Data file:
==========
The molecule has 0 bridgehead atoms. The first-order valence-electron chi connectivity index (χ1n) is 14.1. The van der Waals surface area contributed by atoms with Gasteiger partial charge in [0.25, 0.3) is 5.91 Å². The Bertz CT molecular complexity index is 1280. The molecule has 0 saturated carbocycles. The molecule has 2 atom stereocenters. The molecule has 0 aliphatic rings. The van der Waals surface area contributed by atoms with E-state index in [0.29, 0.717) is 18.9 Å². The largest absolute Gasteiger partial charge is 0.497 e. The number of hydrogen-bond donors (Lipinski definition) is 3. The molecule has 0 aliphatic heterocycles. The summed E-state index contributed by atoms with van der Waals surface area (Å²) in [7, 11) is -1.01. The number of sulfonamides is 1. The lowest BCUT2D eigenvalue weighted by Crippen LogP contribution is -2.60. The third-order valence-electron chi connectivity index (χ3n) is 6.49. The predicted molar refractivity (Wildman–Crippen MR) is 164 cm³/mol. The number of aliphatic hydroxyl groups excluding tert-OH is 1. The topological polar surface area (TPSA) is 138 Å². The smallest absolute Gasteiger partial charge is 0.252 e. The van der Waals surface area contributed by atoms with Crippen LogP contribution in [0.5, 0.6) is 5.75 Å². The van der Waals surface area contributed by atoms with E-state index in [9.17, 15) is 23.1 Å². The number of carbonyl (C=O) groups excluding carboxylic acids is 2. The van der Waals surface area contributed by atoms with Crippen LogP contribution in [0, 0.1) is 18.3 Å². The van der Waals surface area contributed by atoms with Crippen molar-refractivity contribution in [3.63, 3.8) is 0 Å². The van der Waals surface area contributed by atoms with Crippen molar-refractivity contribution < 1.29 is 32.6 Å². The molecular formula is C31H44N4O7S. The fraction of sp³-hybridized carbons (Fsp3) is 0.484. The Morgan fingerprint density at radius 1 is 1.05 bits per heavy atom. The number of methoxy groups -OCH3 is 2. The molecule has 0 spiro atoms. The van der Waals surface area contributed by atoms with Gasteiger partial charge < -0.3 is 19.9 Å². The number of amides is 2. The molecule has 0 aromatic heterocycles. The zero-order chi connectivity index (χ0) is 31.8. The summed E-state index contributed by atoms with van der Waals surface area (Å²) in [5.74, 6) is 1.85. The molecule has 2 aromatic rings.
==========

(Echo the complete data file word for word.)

The molecule has 0 bridgehead atoms. The first-order valence-electron chi connectivity index (χ1n) is 14.1. The van der Waals surface area contributed by atoms with Gasteiger partial charge in [0.25, 0.3) is 5.91 Å². The Bertz CT molecular complexity index is 1280. The molecule has 0 saturated carbocycles. The molecule has 2 atom stereocenters. The molecule has 0 aliphatic rings. The van der Waals surface area contributed by atoms with E-state index in [0.29, 0.717) is 18.9 Å². The largest absolute Gasteiger partial charge is 0.497 e. The number of hydrogen-bond donors (Lipinski definition) is 3. The molecule has 0 aliphatic heterocycles. The summed E-state index contributed by atoms with van der Waals surface area (Å²) in [7, 11) is -1.01. The number of sulfonamides is 1. The lowest BCUT2D eigenvalue weighted by Crippen LogP contribution is -2.60. The third-order valence-electron chi connectivity index (χ3n) is 6.49. The predicted molar refractivity (Wildman–Crippen MR) is 164 cm³/mol. The number of aliphatic hydroxyl groups excluding tert-OH is 1. The topological polar surface area (TPSA) is 138 Å². The smallest absolute Gasteiger partial charge is 0.252 e. The van der Waals surface area contributed by atoms with Crippen LogP contribution in [0.5, 0.6) is 5.75 Å². The van der Waals surface area contributed by atoms with E-state index in [9.17, 15) is 23.1 Å². The number of carbonyl (C=O) groups excluding carboxylic acids is 2. The van der Waals surface area contributed by atoms with Crippen LogP contribution in [0, 0.1) is 18.3 Å². The van der Waals surface area contributed by atoms with Crippen molar-refractivity contribution in [3.63, 3.8) is 0 Å². The van der Waals surface area contributed by atoms with Crippen molar-refractivity contribution < 1.29 is 32.6 Å². The molecular formula is C31H44N4O7S. The fraction of sp³-hybridized carbons (Fsp3) is 0.484. The Morgan fingerprint density at radius 1 is 1.05 bits per heavy atom. The number of methoxy groups -OCH3 is 2. The molecule has 0 spiro atoms. The van der Waals surface area contributed by atoms with Gasteiger partial charge < -0.3 is 19.9 Å². The number of amides is 2. The molecule has 0 aromatic heterocycles. The zero-order chi connectivity index (χ0) is 31.8. The summed E-state index contributed by atoms with van der Waals surface area (Å²) in [5.74, 6) is 1.85. The molecule has 2 aromatic rings.